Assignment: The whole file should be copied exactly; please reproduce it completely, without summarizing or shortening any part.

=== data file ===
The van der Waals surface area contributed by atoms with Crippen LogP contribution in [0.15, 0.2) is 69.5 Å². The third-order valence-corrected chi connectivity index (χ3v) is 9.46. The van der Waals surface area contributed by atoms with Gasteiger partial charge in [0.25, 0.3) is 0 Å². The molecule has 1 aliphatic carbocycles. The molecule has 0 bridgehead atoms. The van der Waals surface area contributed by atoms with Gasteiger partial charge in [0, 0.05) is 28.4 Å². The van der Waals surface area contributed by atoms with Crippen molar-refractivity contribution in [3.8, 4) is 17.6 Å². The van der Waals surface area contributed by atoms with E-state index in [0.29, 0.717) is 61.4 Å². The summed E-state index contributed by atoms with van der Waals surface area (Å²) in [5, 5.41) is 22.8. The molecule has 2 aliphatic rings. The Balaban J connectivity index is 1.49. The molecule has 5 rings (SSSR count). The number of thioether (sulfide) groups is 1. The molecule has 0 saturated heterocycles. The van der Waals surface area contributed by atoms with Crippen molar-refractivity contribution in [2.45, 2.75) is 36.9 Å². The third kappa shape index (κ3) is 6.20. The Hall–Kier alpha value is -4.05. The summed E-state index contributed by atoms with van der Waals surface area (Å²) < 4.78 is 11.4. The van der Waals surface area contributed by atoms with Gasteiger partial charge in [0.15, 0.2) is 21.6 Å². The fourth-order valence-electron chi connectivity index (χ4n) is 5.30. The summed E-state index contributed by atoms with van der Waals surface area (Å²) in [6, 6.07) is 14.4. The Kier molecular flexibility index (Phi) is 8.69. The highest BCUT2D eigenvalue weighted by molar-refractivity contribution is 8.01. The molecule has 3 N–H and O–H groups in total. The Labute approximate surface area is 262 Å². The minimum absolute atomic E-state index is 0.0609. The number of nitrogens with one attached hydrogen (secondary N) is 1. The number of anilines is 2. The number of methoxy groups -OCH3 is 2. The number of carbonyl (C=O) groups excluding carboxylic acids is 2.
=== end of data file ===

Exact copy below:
The van der Waals surface area contributed by atoms with Crippen LogP contribution in [0.15, 0.2) is 69.5 Å². The third-order valence-corrected chi connectivity index (χ3v) is 9.46. The van der Waals surface area contributed by atoms with Gasteiger partial charge in [0.25, 0.3) is 0 Å². The molecule has 1 aliphatic carbocycles. The molecule has 0 bridgehead atoms. The van der Waals surface area contributed by atoms with Gasteiger partial charge in [0, 0.05) is 28.4 Å². The van der Waals surface area contributed by atoms with Crippen molar-refractivity contribution in [3.8, 4) is 17.6 Å². The van der Waals surface area contributed by atoms with E-state index in [0.29, 0.717) is 61.4 Å². The summed E-state index contributed by atoms with van der Waals surface area (Å²) in [5, 5.41) is 22.8. The molecule has 2 aliphatic rings. The Balaban J connectivity index is 1.49. The molecule has 5 rings (SSSR count). The number of thioether (sulfide) groups is 1. The molecule has 0 saturated heterocycles. The van der Waals surface area contributed by atoms with Crippen molar-refractivity contribution in [2.45, 2.75) is 36.9 Å². The third kappa shape index (κ3) is 6.20. The Hall–Kier alpha value is -4.05. The summed E-state index contributed by atoms with van der Waals surface area (Å²) < 4.78 is 11.4. The van der Waals surface area contributed by atoms with Gasteiger partial charge in [0.15, 0.2) is 21.6 Å². The fourth-order valence-electron chi connectivity index (χ4n) is 5.30. The summed E-state index contributed by atoms with van der Waals surface area (Å²) in [6, 6.07) is 14.4. The Kier molecular flexibility index (Phi) is 8.69. The highest BCUT2D eigenvalue weighted by molar-refractivity contribution is 8.01. The molecule has 3 N–H and O–H groups in total. The Labute approximate surface area is 262 Å². The minimum absolute atomic E-state index is 0.0609. The number of nitrogens with one attached hydrogen (secondary N) is 1. The number of anilines is 2. The number of methoxy groups -OCH3 is 2. The number of carbonyl (C=O) groups excluding carboxylic acids is 2.